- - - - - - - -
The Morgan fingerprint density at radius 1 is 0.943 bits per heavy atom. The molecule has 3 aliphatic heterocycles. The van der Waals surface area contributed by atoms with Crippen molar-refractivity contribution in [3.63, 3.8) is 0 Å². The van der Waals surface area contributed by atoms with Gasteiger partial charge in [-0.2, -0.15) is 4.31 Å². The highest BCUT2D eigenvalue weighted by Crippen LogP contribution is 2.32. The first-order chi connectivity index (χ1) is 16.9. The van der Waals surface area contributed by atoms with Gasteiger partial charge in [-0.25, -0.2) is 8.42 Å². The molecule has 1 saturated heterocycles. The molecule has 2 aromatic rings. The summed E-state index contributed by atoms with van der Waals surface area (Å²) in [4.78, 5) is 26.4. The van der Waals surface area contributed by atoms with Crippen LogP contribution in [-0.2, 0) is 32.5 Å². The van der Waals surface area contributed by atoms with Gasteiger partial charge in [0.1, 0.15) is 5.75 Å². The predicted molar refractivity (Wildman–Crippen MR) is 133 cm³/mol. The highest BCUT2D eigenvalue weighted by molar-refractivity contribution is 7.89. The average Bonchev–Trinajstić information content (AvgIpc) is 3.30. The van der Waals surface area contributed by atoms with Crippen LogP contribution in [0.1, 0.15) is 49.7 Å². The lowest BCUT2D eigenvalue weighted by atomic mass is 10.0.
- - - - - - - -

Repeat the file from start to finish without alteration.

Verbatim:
The Morgan fingerprint density at radius 1 is 0.943 bits per heavy atom. The molecule has 3 aliphatic heterocycles. The van der Waals surface area contributed by atoms with Crippen molar-refractivity contribution in [3.63, 3.8) is 0 Å². The van der Waals surface area contributed by atoms with Gasteiger partial charge in [-0.2, -0.15) is 4.31 Å². The highest BCUT2D eigenvalue weighted by Crippen LogP contribution is 2.32. The first-order chi connectivity index (χ1) is 16.9. The van der Waals surface area contributed by atoms with Gasteiger partial charge in [-0.25, -0.2) is 8.42 Å². The molecule has 1 saturated heterocycles. The molecule has 2 aromatic rings. The summed E-state index contributed by atoms with van der Waals surface area (Å²) in [4.78, 5) is 26.4. The van der Waals surface area contributed by atoms with Crippen LogP contribution in [-0.2, 0) is 32.5 Å². The van der Waals surface area contributed by atoms with Gasteiger partial charge in [0.1, 0.15) is 5.75 Å². The predicted molar refractivity (Wildman–Crippen MR) is 133 cm³/mol. The highest BCUT2D eigenvalue weighted by molar-refractivity contribution is 7.89. The average Bonchev–Trinajstić information content (AvgIpc) is 3.30. The van der Waals surface area contributed by atoms with Crippen LogP contribution in [0.1, 0.15) is 49.7 Å². The lowest BCUT2D eigenvalue weighted by atomic mass is 10.0.